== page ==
Education In India

Illustration by Allen B Thangkhiew

“Everybody is a genius. But if you judge a fish by its ability to climb a tree, it will live its whole life believing that it is stupid.” – Albert Einstein

Martin J. Haokip, a student at The Music School, Bangalore, believes that the Indian education system is obsolete in nature and stagnant in practice. “It only holds to produce ideal citizens who follow ground rules and prevent the system from failing,” he explains. “Which is why there are hardly any institutions that cater to developing the students’ individuality.”
Once Martin realized that the Indian education system had nothing to offer his music career, he dropped out of college.
The Indian edcuation system as it is currently set up is not built for the needs and requirements of 2019. That it offers little variety, and finite options is greatly problematic. It is too one dimensional, too stuck in the ways of the past.

It is not uncommon among my peers, among students in schools, colleges, and universities across the country to complain about the rigidity of the education system. The over-emphasis on the rote learning and standardised exams make it extremely narrow and pressure inducing for students who would otherwise excel in a system that was more encompassing and diverse in the way students are garded, or choices of subjects are offered.
Iaimankupar Syiem, a game design student at Asian Institute of Design, Bangalore, was a former computer engineering student. Aristic with keen interests in games and game art he lamented that the field of game design is still taken as “non-conventional” studies, where it is not really considered an actual line of study. No sooner did he come to the conclusion that computer engineering course included subjects that were in no way linked to computer engineering, than he decided to shift to game design.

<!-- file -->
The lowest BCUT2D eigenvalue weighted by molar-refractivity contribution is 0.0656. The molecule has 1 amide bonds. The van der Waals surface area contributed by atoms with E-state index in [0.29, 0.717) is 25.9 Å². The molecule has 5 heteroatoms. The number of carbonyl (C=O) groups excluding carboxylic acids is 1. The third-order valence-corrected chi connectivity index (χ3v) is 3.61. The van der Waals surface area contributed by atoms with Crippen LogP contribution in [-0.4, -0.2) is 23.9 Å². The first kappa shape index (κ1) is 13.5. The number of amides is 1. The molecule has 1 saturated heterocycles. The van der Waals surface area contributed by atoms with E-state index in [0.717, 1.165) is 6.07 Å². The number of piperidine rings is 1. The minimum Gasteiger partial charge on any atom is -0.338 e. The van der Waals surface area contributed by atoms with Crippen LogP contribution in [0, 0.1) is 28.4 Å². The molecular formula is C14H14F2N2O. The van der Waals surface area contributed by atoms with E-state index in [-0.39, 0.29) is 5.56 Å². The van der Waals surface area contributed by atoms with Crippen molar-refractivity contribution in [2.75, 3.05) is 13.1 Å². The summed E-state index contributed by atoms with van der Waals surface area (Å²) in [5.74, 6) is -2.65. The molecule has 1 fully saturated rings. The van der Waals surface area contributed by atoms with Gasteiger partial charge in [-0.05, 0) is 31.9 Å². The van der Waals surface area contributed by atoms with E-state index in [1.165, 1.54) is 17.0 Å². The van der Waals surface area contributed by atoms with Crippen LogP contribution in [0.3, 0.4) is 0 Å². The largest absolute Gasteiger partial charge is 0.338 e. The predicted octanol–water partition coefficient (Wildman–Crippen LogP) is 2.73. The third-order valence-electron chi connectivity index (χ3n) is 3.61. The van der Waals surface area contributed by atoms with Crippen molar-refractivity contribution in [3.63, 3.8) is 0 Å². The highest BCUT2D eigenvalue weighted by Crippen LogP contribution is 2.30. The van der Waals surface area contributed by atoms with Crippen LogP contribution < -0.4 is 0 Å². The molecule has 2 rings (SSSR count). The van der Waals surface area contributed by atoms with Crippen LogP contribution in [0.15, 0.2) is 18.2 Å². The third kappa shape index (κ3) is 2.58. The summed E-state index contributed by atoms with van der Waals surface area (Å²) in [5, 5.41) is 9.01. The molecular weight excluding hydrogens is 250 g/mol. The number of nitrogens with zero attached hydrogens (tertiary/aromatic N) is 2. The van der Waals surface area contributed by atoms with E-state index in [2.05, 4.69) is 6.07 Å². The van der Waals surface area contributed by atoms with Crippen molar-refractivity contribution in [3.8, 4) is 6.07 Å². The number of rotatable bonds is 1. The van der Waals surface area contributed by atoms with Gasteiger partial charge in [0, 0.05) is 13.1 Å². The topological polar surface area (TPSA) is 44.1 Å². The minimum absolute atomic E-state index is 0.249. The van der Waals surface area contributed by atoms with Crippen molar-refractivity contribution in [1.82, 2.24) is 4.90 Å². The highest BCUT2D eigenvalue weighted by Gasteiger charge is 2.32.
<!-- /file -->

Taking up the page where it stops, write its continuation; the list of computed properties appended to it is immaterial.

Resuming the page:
Illustration by Allen B Thangkhiew

“Having to study Biology in a computer engineering course seemed too weird for me and the subject combination did not make any sense,” he said. The course started to “just drag on” and seemed ridiculous to him.
According to the International Education Database which measures and ranks the impact each nation‘s education system has in stabilizing and developing their economy and social environment, India ranks 119. Being the second most populated nation in the world, this clearly indicates that there is a growing need to improve on the system. The “flaw” on its own has various permutations, however this is simply an incentive for you to think about our nation’s quality of education and perhaps try to find ways to improve on it.
The vision and mission of the Indian education system today is simply to give out degrees and diplomas, without providing any hands-on learning or even basic training or understanding of what is being taught in class. There are only a few institutions that provide vocational trainings for students, and rote learning still remains popular. Another big flaw in the education system of India is that it focuses too much on theory rather than practice. It encourages students to memorize ideas and concepts instead of learning, understanding and implementing them. “It is simply like a factory that churns out graduates, year after year.” says Professor Malcolm B Tariang.